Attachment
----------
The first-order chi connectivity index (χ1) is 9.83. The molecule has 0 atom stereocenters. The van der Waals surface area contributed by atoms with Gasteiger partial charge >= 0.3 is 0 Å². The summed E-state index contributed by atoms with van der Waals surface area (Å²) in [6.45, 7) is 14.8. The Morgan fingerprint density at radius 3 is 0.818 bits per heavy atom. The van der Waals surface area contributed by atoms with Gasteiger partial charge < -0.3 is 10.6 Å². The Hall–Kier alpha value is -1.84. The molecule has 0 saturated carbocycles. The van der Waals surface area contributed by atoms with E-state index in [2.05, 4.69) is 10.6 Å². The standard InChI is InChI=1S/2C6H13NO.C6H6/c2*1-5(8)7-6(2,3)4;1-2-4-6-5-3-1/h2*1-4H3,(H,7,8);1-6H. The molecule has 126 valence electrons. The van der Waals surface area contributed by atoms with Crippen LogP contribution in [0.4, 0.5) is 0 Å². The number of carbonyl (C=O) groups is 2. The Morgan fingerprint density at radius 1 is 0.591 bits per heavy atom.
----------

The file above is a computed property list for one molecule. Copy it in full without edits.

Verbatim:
The first-order chi connectivity index (χ1) is 9.83. The molecule has 0 atom stereocenters. The van der Waals surface area contributed by atoms with Gasteiger partial charge >= 0.3 is 0 Å². The summed E-state index contributed by atoms with van der Waals surface area (Å²) in [6.45, 7) is 14.8. The Morgan fingerprint density at radius 3 is 0.818 bits per heavy atom. The van der Waals surface area contributed by atoms with Gasteiger partial charge < -0.3 is 10.6 Å². The Hall–Kier alpha value is -1.84. The molecule has 0 saturated carbocycles. The van der Waals surface area contributed by atoms with E-state index in [2.05, 4.69) is 10.6 Å². The standard InChI is InChI=1S/2C6H13NO.C6H6/c2*1-5(8)7-6(2,3)4;1-2-4-6-5-3-1/h2*1-4H3,(H,7,8);1-6H. The molecule has 126 valence electrons. The van der Waals surface area contributed by atoms with Crippen LogP contribution in [0.4, 0.5) is 0 Å². The number of carbonyl (C=O) groups is 2. The Morgan fingerprint density at radius 1 is 0.591 bits per heavy atom.